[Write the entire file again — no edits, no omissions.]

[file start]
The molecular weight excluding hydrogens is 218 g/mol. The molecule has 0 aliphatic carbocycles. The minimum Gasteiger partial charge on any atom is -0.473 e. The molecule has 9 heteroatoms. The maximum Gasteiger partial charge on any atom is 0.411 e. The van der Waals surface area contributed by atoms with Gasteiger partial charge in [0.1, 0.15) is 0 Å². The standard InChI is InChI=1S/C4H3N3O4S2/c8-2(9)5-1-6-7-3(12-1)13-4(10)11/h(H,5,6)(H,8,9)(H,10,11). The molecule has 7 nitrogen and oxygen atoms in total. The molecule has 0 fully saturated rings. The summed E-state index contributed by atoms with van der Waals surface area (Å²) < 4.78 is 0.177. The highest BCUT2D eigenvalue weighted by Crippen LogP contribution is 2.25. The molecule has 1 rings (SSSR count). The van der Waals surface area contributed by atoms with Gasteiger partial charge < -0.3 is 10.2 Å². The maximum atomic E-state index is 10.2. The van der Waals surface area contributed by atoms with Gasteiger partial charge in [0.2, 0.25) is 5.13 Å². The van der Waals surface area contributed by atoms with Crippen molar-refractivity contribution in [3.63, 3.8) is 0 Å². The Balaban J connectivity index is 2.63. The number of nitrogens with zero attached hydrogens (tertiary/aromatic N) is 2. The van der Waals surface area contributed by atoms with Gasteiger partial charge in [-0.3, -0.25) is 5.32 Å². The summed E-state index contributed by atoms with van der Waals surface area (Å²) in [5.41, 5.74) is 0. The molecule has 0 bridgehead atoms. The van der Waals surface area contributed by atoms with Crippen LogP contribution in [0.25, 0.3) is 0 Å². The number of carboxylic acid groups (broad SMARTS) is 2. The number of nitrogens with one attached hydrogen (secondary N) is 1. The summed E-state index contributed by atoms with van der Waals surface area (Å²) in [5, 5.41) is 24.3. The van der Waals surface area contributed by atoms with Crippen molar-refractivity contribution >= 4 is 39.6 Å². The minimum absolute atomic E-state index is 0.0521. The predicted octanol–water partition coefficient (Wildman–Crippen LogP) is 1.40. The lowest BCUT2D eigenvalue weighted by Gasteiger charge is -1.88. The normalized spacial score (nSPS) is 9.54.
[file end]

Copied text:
The molecular weight excluding hydrogens is 218 g/mol. The molecule has 0 aliphatic carbocycles. The minimum Gasteiger partial charge on any atom is -0.473 e. The molecule has 9 heteroatoms. The maximum Gasteiger partial charge on any atom is 0.411 e. The van der Waals surface area contributed by atoms with Gasteiger partial charge in [0.1, 0.15) is 0 Å². The standard InChI is InChI=1S/C4H3N3O4S2/c8-2(9)5-1-6-7-3(12-1)13-4(10)11/h(H,5,6)(H,8,9)(H,10,11). The molecule has 7 nitrogen and oxygen atoms in total. The molecule has 0 fully saturated rings. The summed E-state index contributed by atoms with van der Waals surface area (Å²) < 4.78 is 0.177. The highest BCUT2D eigenvalue weighted by Crippen LogP contribution is 2.25. The molecule has 1 rings (SSSR count). The van der Waals surface area contributed by atoms with Gasteiger partial charge < -0.3 is 10.2 Å². The maximum atomic E-state index is 10.2. The van der Waals surface area contributed by atoms with Gasteiger partial charge in [0.2, 0.25) is 5.13 Å². The van der Waals surface area contributed by atoms with Crippen molar-refractivity contribution in [3.63, 3.8) is 0 Å². The Balaban J connectivity index is 2.63. The number of nitrogens with zero attached hydrogens (tertiary/aromatic N) is 2. The van der Waals surface area contributed by atoms with Gasteiger partial charge in [-0.3, -0.25) is 5.32 Å². The summed E-state index contributed by atoms with van der Waals surface area (Å²) in [5.41, 5.74) is 0. The molecule has 0 bridgehead atoms. The van der Waals surface area contributed by atoms with Crippen LogP contribution in [0.25, 0.3) is 0 Å². The number of carboxylic acid groups (broad SMARTS) is 2. The number of nitrogens with one attached hydrogen (secondary N) is 1. The summed E-state index contributed by atoms with van der Waals surface area (Å²) in [5, 5.41) is 24.3. The van der Waals surface area contributed by atoms with Crippen molar-refractivity contribution >= 4 is 39.6 Å². The minimum absolute atomic E-state index is 0.0521. The predicted octanol–water partition coefficient (Wildman–Crippen LogP) is 1.40. The lowest BCUT2D eigenvalue weighted by Gasteiger charge is -1.88. The normalized spacial score (nSPS) is 9.54.